But let’s get to what really sets these books apart for me. Never have I read a story with so much deceit, lies, half-truths, conspiracy, and stratagem on the parts of both the “bad guys” and the “good guys.” These are smart characters that have had to learn the ways of war, secrecy, stealth, disguise, in order to survive their world. Now they have to face situations that challenge everything they thought they knew and everything they thought they were committed to. I loved the believability of their reasoning, thought-processes as they were forced to examine themselves and their world. And even as the plot becomes more and more intricate the conclusions of the characters stay completely plausible and consistent within the characters motivations and knowledge.

The Winner’s world is one of “grays.” You see multiple sides to every issue and watch as characters try to do the best they can to make choices they can live with amidst a culture and civilization that makes it impossible for all sides to live the way they want. Even when unpleasant events occur because of the choice of one of the “good guys” you can completely see the logic and reasoning behind that choice and why they are still a “good guy” despite the bad things that happened. Definitely makes me glad I am not in the business of politics, war, or revolutions. Though I hope the leaders in those fields in our world are as careful and considerate with their decisions as the characters in these books.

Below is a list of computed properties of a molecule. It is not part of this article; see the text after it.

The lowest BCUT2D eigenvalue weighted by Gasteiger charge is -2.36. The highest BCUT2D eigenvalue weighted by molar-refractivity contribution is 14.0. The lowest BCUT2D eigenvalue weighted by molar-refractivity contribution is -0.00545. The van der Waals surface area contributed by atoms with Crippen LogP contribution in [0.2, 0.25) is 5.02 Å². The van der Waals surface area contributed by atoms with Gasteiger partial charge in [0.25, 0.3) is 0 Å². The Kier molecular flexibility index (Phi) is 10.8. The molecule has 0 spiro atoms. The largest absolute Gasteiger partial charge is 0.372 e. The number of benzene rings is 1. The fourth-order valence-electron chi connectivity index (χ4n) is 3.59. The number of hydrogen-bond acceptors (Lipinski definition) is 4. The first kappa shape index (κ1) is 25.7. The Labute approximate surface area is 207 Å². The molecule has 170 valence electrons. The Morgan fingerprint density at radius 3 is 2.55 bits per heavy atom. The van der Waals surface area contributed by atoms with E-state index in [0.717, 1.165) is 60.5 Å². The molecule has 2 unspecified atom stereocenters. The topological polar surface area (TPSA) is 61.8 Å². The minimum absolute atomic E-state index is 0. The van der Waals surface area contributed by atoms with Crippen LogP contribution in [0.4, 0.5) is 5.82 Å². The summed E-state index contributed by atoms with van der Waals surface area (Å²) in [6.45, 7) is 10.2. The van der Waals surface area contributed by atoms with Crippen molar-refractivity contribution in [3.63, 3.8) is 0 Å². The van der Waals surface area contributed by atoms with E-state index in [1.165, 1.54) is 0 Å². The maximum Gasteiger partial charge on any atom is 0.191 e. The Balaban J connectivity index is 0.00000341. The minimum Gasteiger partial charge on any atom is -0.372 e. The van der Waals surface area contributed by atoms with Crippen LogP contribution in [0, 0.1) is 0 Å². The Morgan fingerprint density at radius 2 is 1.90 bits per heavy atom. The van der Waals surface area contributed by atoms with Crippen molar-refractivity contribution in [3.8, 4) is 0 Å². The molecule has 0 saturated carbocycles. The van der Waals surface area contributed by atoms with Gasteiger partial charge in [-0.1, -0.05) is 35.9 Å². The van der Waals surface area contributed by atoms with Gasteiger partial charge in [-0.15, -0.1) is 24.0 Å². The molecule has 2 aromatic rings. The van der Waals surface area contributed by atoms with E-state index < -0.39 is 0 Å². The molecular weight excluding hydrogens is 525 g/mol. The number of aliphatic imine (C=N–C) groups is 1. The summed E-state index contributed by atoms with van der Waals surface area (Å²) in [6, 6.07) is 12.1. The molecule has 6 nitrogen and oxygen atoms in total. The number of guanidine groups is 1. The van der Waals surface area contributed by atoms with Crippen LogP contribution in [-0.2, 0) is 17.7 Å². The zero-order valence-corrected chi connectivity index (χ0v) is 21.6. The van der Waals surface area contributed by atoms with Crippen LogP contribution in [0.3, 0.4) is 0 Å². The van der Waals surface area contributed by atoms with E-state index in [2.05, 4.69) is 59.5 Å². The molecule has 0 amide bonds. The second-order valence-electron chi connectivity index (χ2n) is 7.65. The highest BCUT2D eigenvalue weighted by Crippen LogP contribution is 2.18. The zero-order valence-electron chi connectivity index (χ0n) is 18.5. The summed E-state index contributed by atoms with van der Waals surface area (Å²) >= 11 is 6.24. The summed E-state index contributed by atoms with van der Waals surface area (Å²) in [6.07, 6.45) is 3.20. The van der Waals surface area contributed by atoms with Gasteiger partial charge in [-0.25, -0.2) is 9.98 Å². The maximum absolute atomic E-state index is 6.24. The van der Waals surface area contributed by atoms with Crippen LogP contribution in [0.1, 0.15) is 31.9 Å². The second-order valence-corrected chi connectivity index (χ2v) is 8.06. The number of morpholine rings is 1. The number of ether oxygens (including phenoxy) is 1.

I enjoyed the writing as well. It’s easy and fast to read, just as I like it when I’m completely caught up in a book, but there is also depth and beauty to the ideas and presentation that goes beyond your average entertainment read. These are not literary classics, by any means. This is simply a YA romance series, but it’s one that I am totally loving.

So, I say, “Well done Marie Rutkoski. Now hurry up and finish the third book!!!!”

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Age Recommendation: The are intricacies in the plot as well as moral implications that make these books for 15 and older in my opinion.